'Whatever access you need': How Biden handled early days of classified documents probe

Biden’s degree of cooperation appears to stand in contrast with Trump's conduct.

November 14, 2023, 6:40 PM

When National Archives officials approached attorneys for President Joe Biden in the fall of 2022 seeking access to government records he still had in his possession -- some of which, they had learned, might contain classified information -- the archivists appeared to face little resistance.

"In terms of taking custody to any papers, yes, we are prepared to facilitate whatever access you need to accomplish NARA taking custody of whatever materials it seems appropriate," wrote Patrick Moore, a onetime personal attorney for the president, at the time.

Other correspondence between Biden's lawyers and the National Archives in November 2022 includes equally cooperative sentiments: Moore repeatedly used expressions such as "at your convenience," and "I can be reached any time on my cell."

Moore facilitated a search of the Washington, D.C.-based Penn Biden Center for National Archives staff, according to emails. He even helped them secure entry and parking at the facility.

"We can have access to the Penn Biden Center at your convenience tomorrow from just after 9 am through 4 pm or so (though we may ask the Center to facilitate access beyond that time if needed -- these were just the times initially communicated to me)," Moore wrote in a Nov. 8, 2022, email to National Archives officials. "If Wednesday is preferred, we can facilitate that, too."

The same day, emails show, Moore helped coordinate the transportation of nine additional boxes from his Boston law office to the John F. Kennedy Presidential Library for safekeeping.

Those messages and others emerged Monday as part of a new batch of records related to the government's earliest efforts to determine whether Biden had inappropriately retained classified information when he left the vice presidency in 2017.

President Joe Biden speaks about climate change in the South Court Auditorium on the White House complex, Nov. 14, 2023, in Washington.
Susan Walsh/AP

The National Archives' efforts later evolved into a special counsel investigation led by former U.S. Attorney Robert Hur, which remains ongoing. ABC News previously reported that Hur has interviewed as many as 100 witnesses in the probe, including President Biden and Secretary of State Antony Blinken.

The newly released records further demonstrate the contrast in how Biden's team handled inquiries from the archivists compared to his predecessor, Donald Trump, who allegedly resisted government efforts to retrieve documents that could include closely guarded national secrets.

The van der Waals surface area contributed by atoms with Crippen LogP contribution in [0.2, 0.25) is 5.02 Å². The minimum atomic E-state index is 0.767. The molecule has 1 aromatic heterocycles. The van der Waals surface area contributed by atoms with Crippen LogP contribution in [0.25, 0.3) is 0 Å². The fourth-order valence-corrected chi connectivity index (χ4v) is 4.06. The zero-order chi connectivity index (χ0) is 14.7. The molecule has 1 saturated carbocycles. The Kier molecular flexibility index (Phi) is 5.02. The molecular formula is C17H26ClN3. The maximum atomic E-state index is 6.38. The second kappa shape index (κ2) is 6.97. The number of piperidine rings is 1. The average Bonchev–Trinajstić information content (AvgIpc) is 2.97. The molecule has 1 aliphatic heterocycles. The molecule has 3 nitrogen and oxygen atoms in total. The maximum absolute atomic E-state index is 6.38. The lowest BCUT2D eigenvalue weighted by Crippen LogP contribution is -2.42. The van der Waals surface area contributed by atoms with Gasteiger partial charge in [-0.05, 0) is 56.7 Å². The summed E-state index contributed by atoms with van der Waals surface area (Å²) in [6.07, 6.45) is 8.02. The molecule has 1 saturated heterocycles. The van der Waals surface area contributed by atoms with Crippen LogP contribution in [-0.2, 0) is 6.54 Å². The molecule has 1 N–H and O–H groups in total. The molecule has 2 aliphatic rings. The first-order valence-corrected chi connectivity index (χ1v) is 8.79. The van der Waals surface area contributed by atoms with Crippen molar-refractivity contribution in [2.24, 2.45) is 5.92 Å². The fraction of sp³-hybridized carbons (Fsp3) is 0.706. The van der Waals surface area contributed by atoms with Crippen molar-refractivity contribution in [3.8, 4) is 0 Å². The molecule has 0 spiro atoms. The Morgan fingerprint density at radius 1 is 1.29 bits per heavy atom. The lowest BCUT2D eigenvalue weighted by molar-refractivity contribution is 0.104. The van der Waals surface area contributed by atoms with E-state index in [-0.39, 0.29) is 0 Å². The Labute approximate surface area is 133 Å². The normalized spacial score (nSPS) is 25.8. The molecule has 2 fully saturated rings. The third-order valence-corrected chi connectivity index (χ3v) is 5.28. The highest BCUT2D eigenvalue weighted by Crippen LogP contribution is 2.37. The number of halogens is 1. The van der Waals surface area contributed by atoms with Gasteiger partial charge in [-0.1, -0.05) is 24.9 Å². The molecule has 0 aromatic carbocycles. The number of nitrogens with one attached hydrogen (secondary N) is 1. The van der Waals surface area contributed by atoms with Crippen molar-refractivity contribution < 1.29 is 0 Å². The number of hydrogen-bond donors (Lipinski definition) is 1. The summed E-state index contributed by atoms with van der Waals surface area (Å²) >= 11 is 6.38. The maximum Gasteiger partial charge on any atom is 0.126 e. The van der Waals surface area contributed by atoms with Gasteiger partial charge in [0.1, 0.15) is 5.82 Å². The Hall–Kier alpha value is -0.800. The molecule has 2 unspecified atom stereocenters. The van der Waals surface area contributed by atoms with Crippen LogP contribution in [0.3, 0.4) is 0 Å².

Federal prosecutors have accused Trump of deliberately withholding records he knew to be classified from investigators with the National Archives and later the FBI. Special counsel Jack Smith in June filed a 37-count indictment against Trump related to the matter, to which Trump has pleaded not guilty.

Trump has sought to link his circumstances to Biden's by trying to draw an equivalence between their conduct and calling his prosecution the result of a justice system improperly targeting Republicans.

But the records released Monday by the National Archives add to a growing body of evidence showing that the former president and the current president handled government outreach in completely different manners.

Sarah Isgur, a former Department of Justice spokesperson, said "one big difference" between Trump's and Biden's legal situation has to do with the discrepancy in their cooperation.

Former President Donald Trump disembarks his airplane as he heads to speak an event at Trump National Golf Club Bedminster, in Newark, N.J. on June 13, 2023, following a first court appearance at Wilkie D. Ferguson Jr. U.S. Courthouse, in Miami.
Jabin Botsford/The Washington Post via Getty Images

"There would be no classified documents probe if Trump had simply given back the documents after they were discovered at Mar-a-Lago," said Isgur, now an ABC News contributor.

"Biden's team clearly hopes cooperation will bolster their defense that this was all inadvertent," Isgur said. "But for Trump, it's part of his political and legal strategy at this point to fight back on all fronts. Cooperation may have been legally wise a year ago, but at this point, the cake is baked."

The government's efforts to retrieve the documents held by Trump began in early 2022 when officials with the National Archives said they had retrieved 15 boxes of presidential records that Trump had "improperly" taken to his Mar-a-Lago estate after leaving the White House.

The former president had allegedly refused to give back some additional boxes to the Archives, according to an indictment filed by the special counsel, and at least on one occasion allegedly asked staff to not look for any classified documents at Mar-a-Lago.

Trump was then subpoenaed for the return of additional documents authorities said he still possessed, but prosecutors say that he rebuffed those overtures.

In June 2022, federal agents visited Mar-a-Lago to search for additional materials, after which prosecutors said an attorney for Trump signed a statement attesting that all classified documents at Mar-a-Lago had been turned over to federal investigators.

Two months later, FBI agents raided the South Florida estate and found more than 100 additional documents with classified markings that had not been turned over.